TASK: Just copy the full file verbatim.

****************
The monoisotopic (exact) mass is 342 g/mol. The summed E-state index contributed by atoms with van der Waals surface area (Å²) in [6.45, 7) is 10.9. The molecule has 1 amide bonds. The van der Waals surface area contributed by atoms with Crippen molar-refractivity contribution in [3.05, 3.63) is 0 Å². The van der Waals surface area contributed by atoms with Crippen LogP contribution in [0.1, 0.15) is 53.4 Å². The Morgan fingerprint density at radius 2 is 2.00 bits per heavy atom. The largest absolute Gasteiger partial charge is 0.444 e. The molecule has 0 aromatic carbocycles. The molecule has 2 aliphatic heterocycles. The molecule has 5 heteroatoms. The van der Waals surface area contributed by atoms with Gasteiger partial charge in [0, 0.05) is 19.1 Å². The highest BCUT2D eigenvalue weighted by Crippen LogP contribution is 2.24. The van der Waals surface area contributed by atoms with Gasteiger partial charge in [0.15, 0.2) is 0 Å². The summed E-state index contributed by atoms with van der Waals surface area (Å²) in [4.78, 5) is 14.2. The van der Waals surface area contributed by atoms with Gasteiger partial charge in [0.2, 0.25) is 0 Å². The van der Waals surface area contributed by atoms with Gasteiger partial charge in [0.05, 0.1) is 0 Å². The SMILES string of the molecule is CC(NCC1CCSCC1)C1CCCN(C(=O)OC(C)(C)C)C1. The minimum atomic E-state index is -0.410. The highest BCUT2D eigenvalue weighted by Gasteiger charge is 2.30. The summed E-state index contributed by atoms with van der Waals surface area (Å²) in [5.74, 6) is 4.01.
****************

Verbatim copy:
The monoisotopic (exact) mass is 342 g/mol. The summed E-state index contributed by atoms with van der Waals surface area (Å²) in [6.45, 7) is 10.9. The molecule has 1 amide bonds. The van der Waals surface area contributed by atoms with Crippen molar-refractivity contribution in [3.05, 3.63) is 0 Å². The van der Waals surface area contributed by atoms with Crippen LogP contribution in [0.1, 0.15) is 53.4 Å². The Morgan fingerprint density at radius 2 is 2.00 bits per heavy atom. The largest absolute Gasteiger partial charge is 0.444 e. The molecule has 0 aromatic carbocycles. The molecule has 2 aliphatic heterocycles. The molecule has 5 heteroatoms. The van der Waals surface area contributed by atoms with Gasteiger partial charge in [0, 0.05) is 19.1 Å². The highest BCUT2D eigenvalue weighted by Crippen LogP contribution is 2.24. The van der Waals surface area contributed by atoms with Gasteiger partial charge in [0.15, 0.2) is 0 Å². The summed E-state index contributed by atoms with van der Waals surface area (Å²) in [4.78, 5) is 14.2. The van der Waals surface area contributed by atoms with Gasteiger partial charge in [0.2, 0.25) is 0 Å². The van der Waals surface area contributed by atoms with Gasteiger partial charge in [0.05, 0.1) is 0 Å². The SMILES string of the molecule is CC(NCC1CCSCC1)C1CCCN(C(=O)OC(C)(C)C)C1. The minimum atomic E-state index is -0.410. The highest BCUT2D eigenvalue weighted by Gasteiger charge is 2.30. The summed E-state index contributed by atoms with van der Waals surface area (Å²) in [5.74, 6) is 4.01.